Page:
Senior DMK leader TR Baalu said in his speech, "The government of India should come upright what it is thinking about exactly... there should be a resolution...to see that proper accountability is implemented by the government of Sri Lanka. The guilty should be punished before the International Court of Justice. I request, with a humanitarian approach, to see to it that solace is given to Sri Lankan Tamils. (sic)"
Mr Khurshid stuck to the government's stand that it would let Parliament know when it did decide on how to vote on Sri Lanka. Prime Minister Manmohan Singh had said yesterday that India's position on the resolution will depend on how it is worded. Mr Khurshid said, "We don't play big brother, everybody in the world are equal partners to India. The courage and strength that India has to tell a friend that it has done wrong... when we see something done wrong, we should together say that it is wrong." (sic)
The BJP too walked out during the minster's reply. The main Opposition party asked the government to "wake up and think about India's stature." It also demanded an impartial inquiry into "the genocide" carried out against Sri Lankan Tamils, saying there must be clear commitment from that government that the guilty shall be punished.
During the debate, former External Affairs Minister and senior BJP leader Yashwant Sinha taunted the government saying, "Foreign policy is not conducted out of fear but with confidence and elan." Mr Sinha suggested that India should not merely vote against Sri Lanka in the UNHRC, but "take the lead in drafting the resolution and carry it through."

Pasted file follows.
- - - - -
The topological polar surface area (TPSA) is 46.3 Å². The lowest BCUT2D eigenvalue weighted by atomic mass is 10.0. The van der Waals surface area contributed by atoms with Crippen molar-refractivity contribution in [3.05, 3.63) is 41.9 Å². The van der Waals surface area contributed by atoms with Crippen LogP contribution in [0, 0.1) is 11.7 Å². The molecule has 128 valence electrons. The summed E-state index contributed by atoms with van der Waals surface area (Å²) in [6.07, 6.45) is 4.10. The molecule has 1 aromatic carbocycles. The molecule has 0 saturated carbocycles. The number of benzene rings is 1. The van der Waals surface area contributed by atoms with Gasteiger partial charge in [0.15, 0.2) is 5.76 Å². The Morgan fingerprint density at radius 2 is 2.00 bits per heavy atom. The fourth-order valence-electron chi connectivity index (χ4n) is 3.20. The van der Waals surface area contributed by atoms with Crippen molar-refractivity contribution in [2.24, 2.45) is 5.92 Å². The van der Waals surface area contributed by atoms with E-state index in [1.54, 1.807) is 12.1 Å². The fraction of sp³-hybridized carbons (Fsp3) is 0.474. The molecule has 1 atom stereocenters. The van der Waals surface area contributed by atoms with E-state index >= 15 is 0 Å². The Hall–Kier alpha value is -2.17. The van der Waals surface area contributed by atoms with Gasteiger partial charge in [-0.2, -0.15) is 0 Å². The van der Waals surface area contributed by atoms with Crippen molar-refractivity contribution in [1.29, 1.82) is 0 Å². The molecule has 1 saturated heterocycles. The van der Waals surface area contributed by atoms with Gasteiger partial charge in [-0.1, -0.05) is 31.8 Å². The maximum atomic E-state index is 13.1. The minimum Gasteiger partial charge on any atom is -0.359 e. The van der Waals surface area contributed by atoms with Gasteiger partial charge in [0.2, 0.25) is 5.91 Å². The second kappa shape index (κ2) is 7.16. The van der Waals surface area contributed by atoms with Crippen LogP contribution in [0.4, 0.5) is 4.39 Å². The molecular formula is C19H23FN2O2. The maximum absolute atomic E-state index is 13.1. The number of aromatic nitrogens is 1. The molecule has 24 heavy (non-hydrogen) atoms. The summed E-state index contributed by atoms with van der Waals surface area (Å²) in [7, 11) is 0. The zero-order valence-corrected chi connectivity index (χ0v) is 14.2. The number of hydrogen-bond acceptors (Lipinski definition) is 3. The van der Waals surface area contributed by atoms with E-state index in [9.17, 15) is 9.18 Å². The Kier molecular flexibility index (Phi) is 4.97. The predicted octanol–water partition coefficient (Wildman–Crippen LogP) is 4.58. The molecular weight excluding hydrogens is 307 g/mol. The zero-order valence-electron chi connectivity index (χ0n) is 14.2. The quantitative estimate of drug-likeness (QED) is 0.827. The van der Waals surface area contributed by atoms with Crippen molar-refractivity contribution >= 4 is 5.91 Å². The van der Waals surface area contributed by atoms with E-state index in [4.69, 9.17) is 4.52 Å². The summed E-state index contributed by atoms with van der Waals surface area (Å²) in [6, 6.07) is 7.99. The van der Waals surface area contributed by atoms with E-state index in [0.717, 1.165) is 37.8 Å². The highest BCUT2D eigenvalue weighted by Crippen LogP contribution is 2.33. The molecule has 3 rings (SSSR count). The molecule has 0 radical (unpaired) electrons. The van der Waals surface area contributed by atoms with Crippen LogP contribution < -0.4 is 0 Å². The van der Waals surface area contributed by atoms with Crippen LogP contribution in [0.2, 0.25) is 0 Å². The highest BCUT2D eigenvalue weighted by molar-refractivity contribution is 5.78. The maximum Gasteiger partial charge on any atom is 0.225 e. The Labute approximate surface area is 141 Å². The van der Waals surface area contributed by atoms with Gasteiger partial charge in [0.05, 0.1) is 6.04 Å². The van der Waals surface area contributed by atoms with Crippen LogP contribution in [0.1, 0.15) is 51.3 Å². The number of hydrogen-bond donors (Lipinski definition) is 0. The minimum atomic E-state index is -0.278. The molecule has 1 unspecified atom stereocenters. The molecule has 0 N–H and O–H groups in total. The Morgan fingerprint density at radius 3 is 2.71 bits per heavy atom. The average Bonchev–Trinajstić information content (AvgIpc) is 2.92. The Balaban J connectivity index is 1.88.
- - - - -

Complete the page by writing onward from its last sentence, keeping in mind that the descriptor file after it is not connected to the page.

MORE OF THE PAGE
Mulayam Singh Yadav of the Samajwadi Party, who extends external support to the UPA government, said there was confusion over India's foreign policy and asked UPA chairperson Sonia Gandhi to intervene and make the government explain what it had done to help Sri Lankan Tamils. "Soniaji, why are you silent? You have the control...please ask the Prime Minister and the External Affairs Minister sitting behind you about the steps taken in this regard," he said.
Sougata Roy of the Trinamool Congress, which withdrew support to the UPA government last year over reforms, asked the DMK why it did not pull out of the UPA if it had serious differences with the Congress on the issue.
M Thambidurai of the AIADMK, which rules Tamil Nadu, also used the opportunity to attack arch rival DMK, asking how the party could remain part of a government which was training Sri Lankan defence personnel, who, he alleged, were killing innocent Tamils in the island nation. This led to a war of words between AIADMK and DMK members.
Last month, new photos released by UK's Channel 4 suggested that the 12-year-old son of V Prabhakaran, the head of the Tamil Tigers, had been executed in cold blood in 2009. The Sri Lankan government has said the photos are morphed. They will feature in a documentary that will screen in Geneva during the session of the UN Human Rights Council.
DMK chief M Karunanidhi says the photos confirm Sri Lankan president M Rajapaksa is a war criminal. The DMK brought up the photographs in Parliament again today, also objecting strongly to President Rajapaksa's recent visit to India and the famous Tirupati temple in Andhra Pradesh. Mr Baalu quoted several reports on what he called "horrible stories" on war crimes and compared the Sri Lanka government to that of German dictator Hitler's regime.
India voted against Sri Lanka at last year's session in Geneva after the DMK threatened to quit the Prime Minister's coalition. That resolution, also sponsored by the US, asked Sri Lanka to assign accountability for massive human rights violations in 2009 in the final months of the war, and implement the findings of an internal inquiry into the war. The Sri Lankan forces have been accused of killing thousands of minority Tamils.